Thomas Aquinas College Buries Its President

Thomas Dillon’s Funeral Held in Chapel He Built

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SANTA PAULA, California, APRIL 24, 2009 ( Thomas Dillon, the president of St. Thomas Aquinas College, was buried today following a funeral service held this morning at the newly dedicated Chapel of Our Lady of the Most Holy Trinity.

Dillon, 62, died last week in a car accident in Limerick, Ireland, to attend a meeting of the International Council of Universities of St. Thomas Aquinas. His wife, Terri, sustained minor injuries in the crash.

The funeral was the first to be held in the chapel, which he helped build.

In a note sent last week by Archbishop Pietro Sambi, the apostolic nuncio to the United States, the prelate called Dillon a «man of vision» who «left a noble legacy of faith and learning, which will continue to enrich minds and hearts for years to come.»

He added, «May we all continue to be inspired by his tireless zeal and fervent dedication in his efforts to build up the Kingdom of God in our midst.»

Cardinal Roger Mahony, the archbishop of Los Angeles, recalled in a statement that last month that he had consecrated the Our Lady of the Most Holy Trinity Chapel: «It was apparent to all that Dillon rightly considered the chapel to be the heart and soul of the college to which he had devoted so much of his energy, talent and life.

«And though his death is a great shock to us all, there is some small consolation in knowing that the completion and dedication of the chapel was the last great act in the life of a man devoted to knowing and loving God.»

Ginger Mortensen, a graduate of the class of 1996, said in comments to ZENIT that not only did she know Dillon as a professor, but also as a boss, and as a friend.

After graduating from Thomas Aquinas College, Mortensen worked at the college’s development office for seven years. She now holds a similar position at the International Theological Institute for Studies on Marriage and the Family in Gaming, Austria.

«I owe a lot to him,» she said, «as he taught me so many things that I am putting into practice now — not just how to do my work, but the importance of reaching out to people in a personal way.»

 «Despite a demanding schedule, he never lost sight of the people who were the reason for his schedule,» Mortensen recalled. «Even as president, and therefore a public relations figure, fundraiser and administrator, he continued to teach one class.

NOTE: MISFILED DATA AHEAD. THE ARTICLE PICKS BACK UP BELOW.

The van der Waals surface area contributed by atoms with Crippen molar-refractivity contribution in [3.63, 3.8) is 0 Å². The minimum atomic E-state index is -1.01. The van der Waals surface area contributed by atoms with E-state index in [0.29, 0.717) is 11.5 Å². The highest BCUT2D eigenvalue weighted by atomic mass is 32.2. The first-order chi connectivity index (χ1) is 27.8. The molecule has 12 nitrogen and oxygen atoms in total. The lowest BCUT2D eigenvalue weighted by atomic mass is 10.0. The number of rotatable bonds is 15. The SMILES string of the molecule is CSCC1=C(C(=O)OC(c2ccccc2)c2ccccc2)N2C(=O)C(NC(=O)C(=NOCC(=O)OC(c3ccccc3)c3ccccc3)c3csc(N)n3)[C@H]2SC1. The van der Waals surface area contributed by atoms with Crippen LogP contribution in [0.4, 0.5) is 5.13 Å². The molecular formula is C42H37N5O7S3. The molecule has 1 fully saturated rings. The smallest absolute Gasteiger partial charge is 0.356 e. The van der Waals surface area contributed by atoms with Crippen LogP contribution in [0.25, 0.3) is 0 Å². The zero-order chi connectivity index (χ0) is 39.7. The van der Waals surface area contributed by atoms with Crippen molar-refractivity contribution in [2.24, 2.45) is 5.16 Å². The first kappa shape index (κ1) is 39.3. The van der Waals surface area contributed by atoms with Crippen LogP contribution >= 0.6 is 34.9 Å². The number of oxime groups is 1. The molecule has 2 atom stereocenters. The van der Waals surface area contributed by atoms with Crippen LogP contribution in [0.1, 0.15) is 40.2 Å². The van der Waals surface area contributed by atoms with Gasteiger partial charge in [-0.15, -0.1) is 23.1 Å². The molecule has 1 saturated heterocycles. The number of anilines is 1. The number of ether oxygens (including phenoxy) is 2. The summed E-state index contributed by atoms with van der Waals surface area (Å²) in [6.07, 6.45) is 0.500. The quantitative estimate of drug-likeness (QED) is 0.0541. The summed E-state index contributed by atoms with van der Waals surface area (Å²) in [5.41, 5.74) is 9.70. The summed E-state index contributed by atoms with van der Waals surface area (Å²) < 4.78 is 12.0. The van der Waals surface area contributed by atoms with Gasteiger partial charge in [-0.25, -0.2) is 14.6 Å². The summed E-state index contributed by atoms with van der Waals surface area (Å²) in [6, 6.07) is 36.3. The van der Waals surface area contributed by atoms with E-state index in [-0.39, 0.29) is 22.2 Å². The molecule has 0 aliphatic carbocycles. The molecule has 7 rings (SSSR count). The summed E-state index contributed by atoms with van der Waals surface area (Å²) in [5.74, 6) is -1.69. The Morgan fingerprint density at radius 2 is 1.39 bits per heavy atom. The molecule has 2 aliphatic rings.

«He wanted to keep in mind the reason for the presidency — the education of students at the College.»
Mortensen noted that Dillon never lost sight of the reason of the college’s existence — «to provide a truly Catholic liberal arts education.»

She said he led «the fight in the battle against enforcing multiculturalism as a condition of accreditation. This threatened the very core of education in general and catholic education in particular, which he saw clearly.»

Mortensen said Dillon and his wife Terri were important figures in the lives of those studying or working at the campus: «Tom and Terri reached out to everyone they met and treated them as friends. I remember traveling with Tom and Terri in the car. I was always impressed that they began their journey with a prayer — and often included was a novena for someone who had asked for their prayers.»

The Thomas Aquinas College graduate noted, however, that «one of [Dillon’s] biggest goals was to have the crown jewel of the campus built — Our Lady of the Most Holy Trinity Chapel.»

«He traveled to visit churches and form ideas to make sure the chapel was center and most beautiful building of the campus,» she noted.

The chapel was consecrated March 7.

Thomas Dillon is a native of San Francisco, the first of six children born to Shirley and Thomas J. Dillon.

He graduated from St. Mary’s College of California, and obtained masters and doctoral degrees in philosophy from the University of Notre Dame.

Dillon joined the faculty of St. Thomas Aquinas College in 1972, a year after the college was founded. After serving as assistant dean for student affairs and academic dean, he was named president in 1991.

Concerned with stringent accreditation requirements that would have endangered the integrity of the school’s curriculum, in the 1990s Dillon became a major player in organizing the American Academy for Liberal Education.

Dillon is survived by his wife, Terri, four children and 15 grandchildren.

It was announced Monday that the college’s board of governors appointed Peter DeLuca, vice president for finance and administration, interim president.

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